So what's up with the fsevents library?

I can check the Visual Studio Output Window and I see this:

npm WARN install Couldn't install optional dependency: Unsupported
npm WARN EPACKAGEJSON No description

I dropped out to the command prompt into to the project's folder and run "npm ls" to see an ASCII tree that effectively is the same tree you see in Visual Studio. Note the screenshot with the ASCII tree below.

The output of "npm ls" is a nice ASCII tree

What's that "UNMET OPTIONAL DEPENDENCY?" for fsevents?

Looks like fsevents is a package that is only used on OSX, so it's an optional dependency that in the case of Windows is "unmet." It's a WARNING, of sorts. Perhaps it's more an "INFO" or perhaps, one could argue, it doesn't need to be shown at all on Windows.

A quick google shows that, well, the entire world is asking the same thing. So much so that it got pretty heated in this GitHub Issue asking a similar question.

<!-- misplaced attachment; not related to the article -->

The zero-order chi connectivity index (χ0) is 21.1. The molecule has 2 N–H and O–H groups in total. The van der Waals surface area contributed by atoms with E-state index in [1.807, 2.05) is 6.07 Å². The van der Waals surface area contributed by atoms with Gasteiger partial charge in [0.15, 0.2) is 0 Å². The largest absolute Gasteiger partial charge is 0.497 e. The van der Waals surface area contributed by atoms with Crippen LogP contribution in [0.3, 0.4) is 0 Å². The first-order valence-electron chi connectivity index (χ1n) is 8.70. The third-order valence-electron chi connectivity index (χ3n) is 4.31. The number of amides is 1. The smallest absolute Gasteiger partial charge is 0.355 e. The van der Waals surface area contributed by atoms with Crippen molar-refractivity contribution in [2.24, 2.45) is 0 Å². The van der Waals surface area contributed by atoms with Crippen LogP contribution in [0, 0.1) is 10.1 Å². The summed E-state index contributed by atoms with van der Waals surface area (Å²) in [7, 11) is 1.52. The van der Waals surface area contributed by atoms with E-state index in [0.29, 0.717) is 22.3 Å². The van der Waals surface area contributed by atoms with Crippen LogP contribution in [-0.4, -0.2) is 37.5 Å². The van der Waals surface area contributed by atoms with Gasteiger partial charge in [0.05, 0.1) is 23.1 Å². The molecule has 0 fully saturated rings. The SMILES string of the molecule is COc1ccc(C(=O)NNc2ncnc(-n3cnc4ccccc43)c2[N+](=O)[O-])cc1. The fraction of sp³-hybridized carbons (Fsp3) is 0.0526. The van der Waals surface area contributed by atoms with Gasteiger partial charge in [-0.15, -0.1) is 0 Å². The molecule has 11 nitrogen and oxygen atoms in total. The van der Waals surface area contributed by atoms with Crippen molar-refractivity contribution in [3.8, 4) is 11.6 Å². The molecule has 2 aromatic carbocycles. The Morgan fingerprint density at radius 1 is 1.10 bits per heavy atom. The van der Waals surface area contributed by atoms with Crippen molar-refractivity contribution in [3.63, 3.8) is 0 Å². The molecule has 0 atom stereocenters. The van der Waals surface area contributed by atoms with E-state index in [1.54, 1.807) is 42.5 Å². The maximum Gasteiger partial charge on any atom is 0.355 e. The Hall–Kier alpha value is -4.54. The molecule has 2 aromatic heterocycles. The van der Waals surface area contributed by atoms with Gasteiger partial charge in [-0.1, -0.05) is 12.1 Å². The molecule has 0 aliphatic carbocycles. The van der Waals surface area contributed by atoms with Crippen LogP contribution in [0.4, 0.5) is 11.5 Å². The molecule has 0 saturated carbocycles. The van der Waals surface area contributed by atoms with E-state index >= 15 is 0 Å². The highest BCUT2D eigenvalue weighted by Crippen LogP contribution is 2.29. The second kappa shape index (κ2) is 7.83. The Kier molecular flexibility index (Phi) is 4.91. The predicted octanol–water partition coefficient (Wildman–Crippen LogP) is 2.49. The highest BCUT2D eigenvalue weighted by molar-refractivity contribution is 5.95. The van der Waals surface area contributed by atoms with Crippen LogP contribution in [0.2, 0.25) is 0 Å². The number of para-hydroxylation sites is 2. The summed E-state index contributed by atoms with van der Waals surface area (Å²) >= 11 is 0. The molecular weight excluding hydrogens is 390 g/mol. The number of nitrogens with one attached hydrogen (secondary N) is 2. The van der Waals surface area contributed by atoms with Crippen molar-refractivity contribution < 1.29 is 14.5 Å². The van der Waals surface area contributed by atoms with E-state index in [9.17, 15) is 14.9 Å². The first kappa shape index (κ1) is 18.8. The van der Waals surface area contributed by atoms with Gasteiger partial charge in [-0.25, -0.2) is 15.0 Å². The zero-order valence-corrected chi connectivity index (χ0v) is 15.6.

Regardless, it seems to me that something inside Visual Studio really doesn't appreciate that warning/info/notOKness and says, "hey it's not installed." The part that is missing is that, well, it doesn't need to be installed, so Visual Studio should relax.

A Fix

Here's where it gets super interesting. Visual Studio (consider it from their point of view) needs to keep things consistent so it tests with, and ships with, a version of npm.

I can check that like this:

C:\>"C:\Program Files (x86)\Microsoft Visual Studio 14.0\Web\External\npm.cmd" --version

Again, this makes sense. That way when working in a large group we can all be sure we're on the same version of stuff. When you get a new version of the Web Tools for Visual Studio, presumably this version of npm gets updated. This also means that unless you tell Visual Studio otherwise, the npm and node you get when running a build in VS is gonna be different than if you do it outside - if you stick with the default settings.

Fear not. It's easily updated. I went over to Tools | Option in Visual Studio: